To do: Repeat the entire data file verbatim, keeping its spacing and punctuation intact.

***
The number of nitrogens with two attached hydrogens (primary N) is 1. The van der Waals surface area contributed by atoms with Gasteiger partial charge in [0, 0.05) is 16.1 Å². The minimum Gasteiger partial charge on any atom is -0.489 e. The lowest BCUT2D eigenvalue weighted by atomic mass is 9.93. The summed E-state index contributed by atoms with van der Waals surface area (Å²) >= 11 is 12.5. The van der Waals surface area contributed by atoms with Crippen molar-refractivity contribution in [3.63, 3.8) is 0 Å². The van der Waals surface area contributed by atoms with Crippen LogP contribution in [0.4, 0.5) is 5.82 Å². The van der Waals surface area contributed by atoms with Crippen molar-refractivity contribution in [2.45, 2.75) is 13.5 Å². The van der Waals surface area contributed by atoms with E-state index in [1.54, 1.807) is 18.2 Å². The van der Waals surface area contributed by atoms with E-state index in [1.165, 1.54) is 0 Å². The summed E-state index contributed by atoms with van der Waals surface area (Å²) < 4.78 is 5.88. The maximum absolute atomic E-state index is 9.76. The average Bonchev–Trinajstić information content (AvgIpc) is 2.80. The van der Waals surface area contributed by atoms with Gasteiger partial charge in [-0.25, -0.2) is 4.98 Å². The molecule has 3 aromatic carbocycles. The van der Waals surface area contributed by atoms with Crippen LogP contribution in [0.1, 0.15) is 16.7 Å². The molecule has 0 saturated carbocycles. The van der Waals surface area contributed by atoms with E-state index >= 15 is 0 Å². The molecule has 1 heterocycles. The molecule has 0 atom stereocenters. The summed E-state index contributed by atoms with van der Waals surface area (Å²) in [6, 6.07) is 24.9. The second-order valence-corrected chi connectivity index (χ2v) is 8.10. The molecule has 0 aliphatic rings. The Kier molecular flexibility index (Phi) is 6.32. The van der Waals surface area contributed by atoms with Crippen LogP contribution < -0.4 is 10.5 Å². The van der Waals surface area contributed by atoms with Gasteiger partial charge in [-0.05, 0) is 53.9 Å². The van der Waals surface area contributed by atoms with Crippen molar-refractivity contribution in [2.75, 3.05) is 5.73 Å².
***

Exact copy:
The number of nitrogens with two attached hydrogens (primary N) is 1. The van der Waals surface area contributed by atoms with Gasteiger partial charge in [0, 0.05) is 16.1 Å². The minimum Gasteiger partial charge on any atom is -0.489 e. The lowest BCUT2D eigenvalue weighted by atomic mass is 9.93. The summed E-state index contributed by atoms with van der Waals surface area (Å²) >= 11 is 12.5. The van der Waals surface area contributed by atoms with Crippen molar-refractivity contribution in [3.63, 3.8) is 0 Å². The van der Waals surface area contributed by atoms with Crippen LogP contribution in [0.4, 0.5) is 5.82 Å². The van der Waals surface area contributed by atoms with Crippen molar-refractivity contribution in [2.45, 2.75) is 13.5 Å². The van der Waals surface area contributed by atoms with E-state index in [1.54, 1.807) is 18.2 Å². The van der Waals surface area contributed by atoms with E-state index in [1.165, 1.54) is 0 Å². The summed E-state index contributed by atoms with van der Waals surface area (Å²) < 4.78 is 5.88. The maximum absolute atomic E-state index is 9.76. The average Bonchev–Trinajstić information content (AvgIpc) is 2.80. The van der Waals surface area contributed by atoms with Gasteiger partial charge in [-0.25, -0.2) is 4.98 Å². The molecule has 3 aromatic carbocycles. The van der Waals surface area contributed by atoms with Crippen LogP contribution in [0.1, 0.15) is 16.7 Å². The molecule has 0 saturated carbocycles. The van der Waals surface area contributed by atoms with E-state index >= 15 is 0 Å². The molecule has 1 heterocycles. The molecule has 0 atom stereocenters. The summed E-state index contributed by atoms with van der Waals surface area (Å²) in [6, 6.07) is 24.9. The second-order valence-corrected chi connectivity index (χ2v) is 8.10. The molecule has 0 aliphatic rings. The Kier molecular flexibility index (Phi) is 6.32. The van der Waals surface area contributed by atoms with Crippen LogP contribution < -0.4 is 10.5 Å². The van der Waals surface area contributed by atoms with Gasteiger partial charge in [-0.05, 0) is 53.9 Å². The van der Waals surface area contributed by atoms with Crippen molar-refractivity contribution in [2.75, 3.05) is 5.73 Å².